But my second thought was something along the lines of "is there an open-source assembler? [Ziggurat29 had issues with sdcc [but for an 8080]... Am I gonna have to use a CP/M-based assembler?"

    Heh... Then thoughts went to, "BAH! I can use ZAC!"

    Yeah, we're talkin: 

    1) Write the new SD70 code on my TI-86.

    2) Assemble it, under ZAC, on the TI-86

    3) Transfer that to compy

    4) Convert it somehow to an EPROM image

    5) Burn EPROM


    It makes a heck of a lot of sense, no? Use the tools I know!

    (As crazy as it may sound, I *did* actually think of some code I wrote on the TI-86 which could be handy here... what was it? Oh, the flash-programming code... hmmm)

    OK, that's a bit ridiculous, assembling code for this on my calculator... But it really made sense at the time!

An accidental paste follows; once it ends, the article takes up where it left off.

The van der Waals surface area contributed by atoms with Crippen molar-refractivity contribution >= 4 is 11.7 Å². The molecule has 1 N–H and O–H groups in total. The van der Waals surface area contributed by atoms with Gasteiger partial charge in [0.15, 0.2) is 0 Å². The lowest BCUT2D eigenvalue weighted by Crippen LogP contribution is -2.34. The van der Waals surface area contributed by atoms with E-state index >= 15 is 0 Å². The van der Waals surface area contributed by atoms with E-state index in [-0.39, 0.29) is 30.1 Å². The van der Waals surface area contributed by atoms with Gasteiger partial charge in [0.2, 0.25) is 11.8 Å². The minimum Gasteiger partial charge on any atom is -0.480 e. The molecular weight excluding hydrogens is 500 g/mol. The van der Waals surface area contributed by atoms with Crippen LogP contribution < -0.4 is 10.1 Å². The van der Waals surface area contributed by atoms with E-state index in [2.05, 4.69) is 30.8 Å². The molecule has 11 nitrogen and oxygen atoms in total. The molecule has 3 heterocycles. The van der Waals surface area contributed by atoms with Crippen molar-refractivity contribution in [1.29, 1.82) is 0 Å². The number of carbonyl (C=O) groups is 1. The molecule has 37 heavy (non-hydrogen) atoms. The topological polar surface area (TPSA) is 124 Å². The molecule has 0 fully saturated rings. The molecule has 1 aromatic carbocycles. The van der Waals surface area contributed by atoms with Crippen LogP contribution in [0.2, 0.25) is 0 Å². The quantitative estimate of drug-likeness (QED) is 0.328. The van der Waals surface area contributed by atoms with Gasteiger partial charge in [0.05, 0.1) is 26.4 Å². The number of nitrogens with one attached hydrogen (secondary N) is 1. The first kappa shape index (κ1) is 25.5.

Heh, maybe that flash-programming bootloader-ROM I mentioned earlier should use TI-Graphlink instead of Zmodem?

    *Sigh* brain...

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wmeyer48 wrote 06/21/2022 at 18:06 point

Long ago and far away I knew a guy who was developing a CPU in-circuit emulator. Too long now to recall whether he used a Kaypro or an Osborne. No matter. He coded it all in hex. Seriously. I don't remember whether he had a name for it at that time. Would have been roughly 1983.

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ziggurat29 wrote 06/21/2022 at 19:50 point

ICE, ICE, baby! A big hit in the 80's, before all that funky JTAG jive!

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Eric Hertz wrote 06/21/2022 at 21:08 point

Cool, Inspired some ramblings on an in-circuit programmer (not emulator) I'd been mulling-over. There's sure to be a log-entry on it later. Sounds like a smart guy to befriend back in the ol' wild-west of computing. Thanks for sharing!